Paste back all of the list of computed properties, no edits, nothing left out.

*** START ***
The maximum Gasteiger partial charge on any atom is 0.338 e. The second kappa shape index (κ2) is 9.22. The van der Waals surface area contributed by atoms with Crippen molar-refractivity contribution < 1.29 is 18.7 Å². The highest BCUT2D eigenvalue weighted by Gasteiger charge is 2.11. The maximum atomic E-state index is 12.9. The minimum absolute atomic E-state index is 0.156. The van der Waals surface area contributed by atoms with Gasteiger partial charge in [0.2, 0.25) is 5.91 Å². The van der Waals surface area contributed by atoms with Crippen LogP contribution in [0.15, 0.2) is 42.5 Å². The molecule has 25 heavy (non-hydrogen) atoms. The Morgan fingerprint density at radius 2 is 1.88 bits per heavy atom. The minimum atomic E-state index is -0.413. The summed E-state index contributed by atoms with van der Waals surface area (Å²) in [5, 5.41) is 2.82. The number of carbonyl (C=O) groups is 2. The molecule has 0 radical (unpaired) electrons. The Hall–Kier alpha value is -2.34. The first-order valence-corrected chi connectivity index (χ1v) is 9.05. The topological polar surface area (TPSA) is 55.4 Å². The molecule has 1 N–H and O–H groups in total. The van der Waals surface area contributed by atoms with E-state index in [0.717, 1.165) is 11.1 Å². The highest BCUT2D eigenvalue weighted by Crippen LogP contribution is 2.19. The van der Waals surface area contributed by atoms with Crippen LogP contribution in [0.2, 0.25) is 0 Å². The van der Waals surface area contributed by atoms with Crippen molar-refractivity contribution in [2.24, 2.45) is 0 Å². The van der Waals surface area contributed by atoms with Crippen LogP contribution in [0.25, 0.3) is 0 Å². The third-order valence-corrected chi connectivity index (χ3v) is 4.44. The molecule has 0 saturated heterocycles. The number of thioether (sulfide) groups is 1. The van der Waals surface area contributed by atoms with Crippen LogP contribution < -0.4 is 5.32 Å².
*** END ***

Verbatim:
The maximum Gasteiger partial charge on any atom is 0.338 e. The second kappa shape index (κ2) is 9.22. The van der Waals surface area contributed by atoms with Crippen molar-refractivity contribution < 1.29 is 18.7 Å². The highest BCUT2D eigenvalue weighted by Gasteiger charge is 2.11. The maximum atomic E-state index is 12.9. The minimum absolute atomic E-state index is 0.156. The van der Waals surface area contributed by atoms with Gasteiger partial charge in [0.2, 0.25) is 5.91 Å². The van der Waals surface area contributed by atoms with Crippen LogP contribution in [0.15, 0.2) is 42.5 Å². The molecule has 25 heavy (non-hydrogen) atoms. The Morgan fingerprint density at radius 2 is 1.88 bits per heavy atom. The minimum atomic E-state index is -0.413. The summed E-state index contributed by atoms with van der Waals surface area (Å²) in [5, 5.41) is 2.82. The number of carbonyl (C=O) groups is 2. The molecule has 0 radical (unpaired) electrons. The Hall–Kier alpha value is -2.34. The first-order valence-corrected chi connectivity index (χ1v) is 9.05. The topological polar surface area (TPSA) is 55.4 Å². The molecule has 1 N–H and O–H groups in total. The van der Waals surface area contributed by atoms with E-state index in [0.717, 1.165) is 11.1 Å². The highest BCUT2D eigenvalue weighted by Crippen LogP contribution is 2.19. The van der Waals surface area contributed by atoms with Crippen LogP contribution in [0.2, 0.25) is 0 Å². The van der Waals surface area contributed by atoms with Crippen molar-refractivity contribution in [2.24, 2.45) is 0 Å². The van der Waals surface area contributed by atoms with Crippen LogP contribution in [0.25, 0.3) is 0 Å². The third-order valence-corrected chi connectivity index (χ3v) is 4.44. The molecule has 0 saturated heterocycles. The number of thioether (sulfide) groups is 1. The van der Waals surface area contributed by atoms with Crippen LogP contribution < -0.4 is 5.32 Å².